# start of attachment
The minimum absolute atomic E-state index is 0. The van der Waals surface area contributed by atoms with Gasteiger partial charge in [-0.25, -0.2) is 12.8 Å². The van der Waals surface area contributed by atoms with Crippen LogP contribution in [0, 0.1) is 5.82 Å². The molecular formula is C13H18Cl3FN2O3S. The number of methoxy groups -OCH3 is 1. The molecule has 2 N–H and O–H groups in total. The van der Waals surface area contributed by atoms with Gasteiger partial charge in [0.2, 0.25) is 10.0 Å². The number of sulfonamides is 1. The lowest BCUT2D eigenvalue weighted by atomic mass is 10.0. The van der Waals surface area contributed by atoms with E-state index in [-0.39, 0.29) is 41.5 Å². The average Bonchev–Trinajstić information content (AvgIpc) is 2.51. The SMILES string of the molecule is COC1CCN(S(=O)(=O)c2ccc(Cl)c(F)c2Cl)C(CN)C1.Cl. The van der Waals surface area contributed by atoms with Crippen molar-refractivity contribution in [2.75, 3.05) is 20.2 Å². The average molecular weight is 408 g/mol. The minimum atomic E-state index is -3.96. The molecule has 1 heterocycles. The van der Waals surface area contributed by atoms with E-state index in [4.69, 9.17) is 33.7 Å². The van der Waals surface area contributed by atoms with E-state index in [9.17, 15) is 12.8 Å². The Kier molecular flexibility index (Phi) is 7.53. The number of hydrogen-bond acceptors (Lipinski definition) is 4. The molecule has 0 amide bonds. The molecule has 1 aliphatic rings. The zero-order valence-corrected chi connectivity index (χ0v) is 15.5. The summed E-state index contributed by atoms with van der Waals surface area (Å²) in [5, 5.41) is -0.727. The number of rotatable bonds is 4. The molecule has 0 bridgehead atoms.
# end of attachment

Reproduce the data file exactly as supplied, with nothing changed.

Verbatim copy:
The minimum absolute atomic E-state index is 0. The van der Waals surface area contributed by atoms with Gasteiger partial charge in [-0.25, -0.2) is 12.8 Å². The van der Waals surface area contributed by atoms with Crippen LogP contribution in [0, 0.1) is 5.82 Å². The molecular formula is C13H18Cl3FN2O3S. The number of methoxy groups -OCH3 is 1. The molecule has 2 N–H and O–H groups in total. The van der Waals surface area contributed by atoms with Gasteiger partial charge in [0.2, 0.25) is 10.0 Å². The number of sulfonamides is 1. The lowest BCUT2D eigenvalue weighted by atomic mass is 10.0. The van der Waals surface area contributed by atoms with E-state index in [-0.39, 0.29) is 41.5 Å². The average Bonchev–Trinajstić information content (AvgIpc) is 2.51. The SMILES string of the molecule is COC1CCN(S(=O)(=O)c2ccc(Cl)c(F)c2Cl)C(CN)C1.Cl. The van der Waals surface area contributed by atoms with Crippen molar-refractivity contribution in [2.75, 3.05) is 20.2 Å². The average molecular weight is 408 g/mol. The minimum atomic E-state index is -3.96. The molecule has 1 heterocycles. The van der Waals surface area contributed by atoms with E-state index in [4.69, 9.17) is 33.7 Å². The van der Waals surface area contributed by atoms with E-state index in [9.17, 15) is 12.8 Å². The Kier molecular flexibility index (Phi) is 7.53. The number of hydrogen-bond acceptors (Lipinski definition) is 4. The molecule has 0 amide bonds. The molecule has 1 aliphatic rings. The zero-order valence-corrected chi connectivity index (χ0v) is 15.5. The summed E-state index contributed by atoms with van der Waals surface area (Å²) in [5, 5.41) is -0.727. The number of rotatable bonds is 4. The molecule has 0 bridgehead atoms.